November 18, 2008 by 8junebugs
Mom’s favorite game was “What Movie?” Hence, the title. Any guesses?
Very sadly, a colleague and friend of mine (I’ll call her McFunkInstyle) lost her mom recently, too. Our mothers were diagnosed with different cancers at roughly the same time — she had six weeks with hers and I had six months with mine. We agree that both time spans were Not Enough.
But when she came back after her mother’s passing, she said to me, “Hospice, Hospice, Hospice.”
“You’re not ready for it yet,” she said, “but when you are, bring them in. They know everything, and they make it a little easier for everyone.”
What none of us knew, of course, is that it would have been a fantastic time for Hospice to get involved. But Mom was opposed to that, no matter how bad she felt. She worked through Tuesday, October 28, and died on Sunday, November 2. I loved my mom, but I would have felt sorry for the Hospice workers assigned to her care.
Example: When she went in for the exam that would lead to her emergency hernia surgery, she told the physician, when he poked her abdomen, “That’s my liver — that is NOT the problem.”
Her primary care physician, a local guy who turned up for support, reminded her “he’s a fucking doctor, Jeanne — he knows where your liver is.”
I wish I’d had time to take advantage of McFunkInstyle’s advice. But I didn’t, so I will share it with those who will face this someday, and add to it a few things I have learned.
- Feel whatever you want, whenever you want. You have permission to cry more at this time than at almost any point, especially if it is too damn early in your life to lose a parent.
- Be willing to say, “I’m sorry — I’ve just lost my mother recently, and I am having a hard time right now.” Most people are more okay with this than you would ever expect.
- Let yourself be scared. I don’t care who you are, how old you are, or whether you even liked your mother — losing your mother is HARD. It’s hard on 15 million levels, and it’s okay that it is THAT HARD.
- It felt awkward, when writing the obituary, to say “flowers are welcome,” but people like to send flowers, and my mom liked flowers. So…give yourself permission to give others permission to do what comes naturally. If you live out of town or don’t want to have the flowers around after the service, there are plenty of places where they will be welcome. We had most of ours taken to Project Independence, a service for elderly and disabled adults in Addison County that has been important to our family over the years. There was an arrangement from a longtime family friend that we wanted to place at my Grand’s headstone, and we wanted one arrangement taken to the office where Mom had chemo, but otherwise, we just wanted someone to enjoy them after we no longer could.
- Do not be ashamed to accept help. You don’t even have to ask — people want to help, so take them up on it. People will bring picnic baskets full of baked ziti and corn bread and ask if there’s anything they can do, and they really do mean it. Think about the things that need doing, and think about what you would rather have someone else do:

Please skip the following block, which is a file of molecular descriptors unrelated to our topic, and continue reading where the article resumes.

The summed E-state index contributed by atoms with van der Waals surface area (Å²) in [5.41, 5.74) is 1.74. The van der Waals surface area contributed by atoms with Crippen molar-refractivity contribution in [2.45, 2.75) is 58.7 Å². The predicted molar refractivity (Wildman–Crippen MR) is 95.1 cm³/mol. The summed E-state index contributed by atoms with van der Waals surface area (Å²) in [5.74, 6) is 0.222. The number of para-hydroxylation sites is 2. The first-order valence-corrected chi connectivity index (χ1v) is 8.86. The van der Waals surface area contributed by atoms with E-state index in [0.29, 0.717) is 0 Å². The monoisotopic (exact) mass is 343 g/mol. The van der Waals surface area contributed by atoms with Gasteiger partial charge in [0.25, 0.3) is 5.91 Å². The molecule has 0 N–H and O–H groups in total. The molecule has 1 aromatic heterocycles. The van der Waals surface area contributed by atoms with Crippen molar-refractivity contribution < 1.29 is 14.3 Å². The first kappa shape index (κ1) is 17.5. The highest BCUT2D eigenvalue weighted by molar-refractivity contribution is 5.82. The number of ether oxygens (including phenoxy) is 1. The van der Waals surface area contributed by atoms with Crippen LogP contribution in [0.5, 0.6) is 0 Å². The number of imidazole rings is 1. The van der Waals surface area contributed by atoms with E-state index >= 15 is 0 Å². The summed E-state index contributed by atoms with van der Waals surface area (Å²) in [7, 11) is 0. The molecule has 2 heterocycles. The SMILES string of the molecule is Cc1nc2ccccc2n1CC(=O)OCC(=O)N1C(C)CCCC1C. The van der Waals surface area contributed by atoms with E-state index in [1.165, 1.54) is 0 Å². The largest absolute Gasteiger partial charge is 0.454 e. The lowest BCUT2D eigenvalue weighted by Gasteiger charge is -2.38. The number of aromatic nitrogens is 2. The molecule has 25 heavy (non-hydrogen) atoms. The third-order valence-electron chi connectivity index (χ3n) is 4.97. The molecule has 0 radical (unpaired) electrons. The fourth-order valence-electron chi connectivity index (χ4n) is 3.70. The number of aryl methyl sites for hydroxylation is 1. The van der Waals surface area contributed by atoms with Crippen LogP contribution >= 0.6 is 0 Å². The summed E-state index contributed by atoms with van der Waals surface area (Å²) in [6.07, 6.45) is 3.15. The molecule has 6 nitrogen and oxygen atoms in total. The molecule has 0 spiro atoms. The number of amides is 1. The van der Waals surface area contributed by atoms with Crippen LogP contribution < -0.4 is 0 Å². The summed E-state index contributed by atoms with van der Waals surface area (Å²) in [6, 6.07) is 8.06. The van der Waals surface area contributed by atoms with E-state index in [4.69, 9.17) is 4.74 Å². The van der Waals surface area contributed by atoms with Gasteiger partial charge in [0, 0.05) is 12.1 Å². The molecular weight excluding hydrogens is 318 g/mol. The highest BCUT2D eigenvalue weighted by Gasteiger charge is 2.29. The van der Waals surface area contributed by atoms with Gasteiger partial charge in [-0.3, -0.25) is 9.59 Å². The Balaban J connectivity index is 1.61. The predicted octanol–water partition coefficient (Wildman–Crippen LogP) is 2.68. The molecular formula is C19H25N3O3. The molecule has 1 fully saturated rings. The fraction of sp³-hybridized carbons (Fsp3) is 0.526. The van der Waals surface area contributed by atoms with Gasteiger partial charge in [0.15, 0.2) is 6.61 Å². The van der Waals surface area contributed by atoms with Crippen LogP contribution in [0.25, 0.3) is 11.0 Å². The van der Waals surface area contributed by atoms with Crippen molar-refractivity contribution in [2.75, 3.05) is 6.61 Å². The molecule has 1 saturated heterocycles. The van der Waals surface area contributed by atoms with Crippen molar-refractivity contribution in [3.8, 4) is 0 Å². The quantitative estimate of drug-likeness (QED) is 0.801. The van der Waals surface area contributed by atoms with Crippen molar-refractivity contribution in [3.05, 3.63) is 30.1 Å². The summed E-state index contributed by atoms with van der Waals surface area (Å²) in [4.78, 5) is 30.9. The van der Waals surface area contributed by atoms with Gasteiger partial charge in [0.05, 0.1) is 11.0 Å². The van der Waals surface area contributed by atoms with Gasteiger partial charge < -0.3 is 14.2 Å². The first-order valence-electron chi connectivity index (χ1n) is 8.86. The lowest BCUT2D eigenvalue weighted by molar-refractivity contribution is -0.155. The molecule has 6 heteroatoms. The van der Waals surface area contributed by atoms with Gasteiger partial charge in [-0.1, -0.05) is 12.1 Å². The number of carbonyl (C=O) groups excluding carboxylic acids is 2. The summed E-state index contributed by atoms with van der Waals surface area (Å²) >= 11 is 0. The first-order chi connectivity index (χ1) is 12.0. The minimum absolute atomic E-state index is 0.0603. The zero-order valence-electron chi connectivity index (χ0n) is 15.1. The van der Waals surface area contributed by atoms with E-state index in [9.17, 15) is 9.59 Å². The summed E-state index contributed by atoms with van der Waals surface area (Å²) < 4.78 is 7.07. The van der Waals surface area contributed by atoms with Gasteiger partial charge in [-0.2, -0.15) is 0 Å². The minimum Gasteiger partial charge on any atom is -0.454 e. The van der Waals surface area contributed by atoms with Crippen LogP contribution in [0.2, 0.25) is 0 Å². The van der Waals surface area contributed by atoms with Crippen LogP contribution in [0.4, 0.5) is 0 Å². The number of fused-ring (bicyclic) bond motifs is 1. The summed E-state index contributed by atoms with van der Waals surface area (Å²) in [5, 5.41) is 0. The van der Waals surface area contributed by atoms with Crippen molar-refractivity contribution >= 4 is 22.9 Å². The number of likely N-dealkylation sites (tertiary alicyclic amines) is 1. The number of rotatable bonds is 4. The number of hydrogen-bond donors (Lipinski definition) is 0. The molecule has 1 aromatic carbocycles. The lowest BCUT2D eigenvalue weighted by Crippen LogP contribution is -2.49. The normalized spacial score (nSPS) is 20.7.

- feed you
- arrange refreshments for after the service (thank God for Church Ladies)
- write the obituary (I did this myself, for obvious reasons)
- do any readings at the service
- feed you
- clean up the house (best $65 I ever spent, by the way — call me if you want a referral for a professional housecleaner in Addison County)
- pull together photos for the service
- pick up mail or deliveries
- feed you (I’m not kidding — whether you want to eat or not, you will not want to THINK about eating)
- deal with That Woman who will not stop bothering your family for the formula your mom used to dye her hair.
- Be willing to let the smaller stuff go. Find the best way for you to grieve and mourn and try to let others do the same. You may see behavior that bothers you, offends you, or makes you want to light someone on FIRE, but think ahead to how you want to live and what you’re willing to live with, regret, or apologize for. Save the scenes for things on which you absolutely cannot compromise…and let the rest of it go. Stay true to yourself, to what is important to you, and walk away with your head held high. Anger will do more to harm you than to harm its target.
- Be confident that your mother loves you and would approve of everything you do. If that doesn’t cut it, aim for a favorite aunt saying she hopes her kids do as well someday.
- Before any of this happens, do your best to make friends with people whom you can trust with your life. I assure you that when Alicia says “Drink water” and Shotgun says “Take a nap,” I do not argue. I have nothing to offer them that is thanks enough for showing up without asking, except that I would do the same for them.
- There is joy in every situation if you need and are willing to see it. There was no other way to make Mom better. As much as I miss her and will miss her for the rest of my life, we had Neil Diamond’s “Hello, Again” played at her service for a reason. Half of the people she loved best — and most of the pets — have gone before her. (Regardless of St. Peter’s decision on my Grand, we all know that all dogs go to Heaven.)
- Take care of yourself. Within reason, do whatever you need to do to stay healthy and manage your stress. Yoga, massage, knitting, writing, hunting, going to bed early…whatever it takes. Letting your emotional and physical condition conspire to keep you in bed won’t help.
I hate that McFunkInstyle lost her mom and that we have that in common in addition to needlecraft, humor, and a hairdresser. But this isn’t the kind of stuff we choose or plan — all we can do is face it as best we can, learn from it, and care for ourselves in support of lives that will outlast the grief.